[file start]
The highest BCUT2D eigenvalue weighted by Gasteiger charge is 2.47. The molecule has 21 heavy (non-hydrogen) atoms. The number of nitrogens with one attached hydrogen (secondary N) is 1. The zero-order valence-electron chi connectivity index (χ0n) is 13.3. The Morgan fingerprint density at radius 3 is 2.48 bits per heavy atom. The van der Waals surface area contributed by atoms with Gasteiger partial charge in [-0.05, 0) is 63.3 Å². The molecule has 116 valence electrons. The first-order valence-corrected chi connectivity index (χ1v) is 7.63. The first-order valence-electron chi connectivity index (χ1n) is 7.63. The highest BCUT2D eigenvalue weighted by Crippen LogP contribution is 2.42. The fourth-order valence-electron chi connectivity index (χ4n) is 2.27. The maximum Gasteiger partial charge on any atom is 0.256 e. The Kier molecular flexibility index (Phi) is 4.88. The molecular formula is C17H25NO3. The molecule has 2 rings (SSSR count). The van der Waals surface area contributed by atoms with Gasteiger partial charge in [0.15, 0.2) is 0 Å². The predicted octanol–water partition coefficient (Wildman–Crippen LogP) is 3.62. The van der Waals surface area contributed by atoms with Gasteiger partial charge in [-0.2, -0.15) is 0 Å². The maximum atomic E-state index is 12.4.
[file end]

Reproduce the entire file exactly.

The highest BCUT2D eigenvalue weighted by Gasteiger charge is 2.47. The molecule has 21 heavy (non-hydrogen) atoms. The number of nitrogens with one attached hydrogen (secondary N) is 1. The zero-order valence-electron chi connectivity index (χ0n) is 13.3. The Morgan fingerprint density at radius 3 is 2.48 bits per heavy atom. The van der Waals surface area contributed by atoms with Gasteiger partial charge in [-0.05, 0) is 63.3 Å². The molecule has 116 valence electrons. The first-order valence-corrected chi connectivity index (χ1v) is 7.63. The first-order valence-electron chi connectivity index (χ1n) is 7.63. The highest BCUT2D eigenvalue weighted by Crippen LogP contribution is 2.42. The fourth-order valence-electron chi connectivity index (χ4n) is 2.27. The maximum Gasteiger partial charge on any atom is 0.256 e. The Kier molecular flexibility index (Phi) is 4.88. The molecular formula is C17H25NO3. The molecule has 2 rings (SSSR count). The van der Waals surface area contributed by atoms with Gasteiger partial charge in [0.15, 0.2) is 0 Å². The predicted octanol–water partition coefficient (Wildman–Crippen LogP) is 3.62. The van der Waals surface area contributed by atoms with Gasteiger partial charge in [-0.2, -0.15) is 0 Å². The maximum atomic E-state index is 12.4.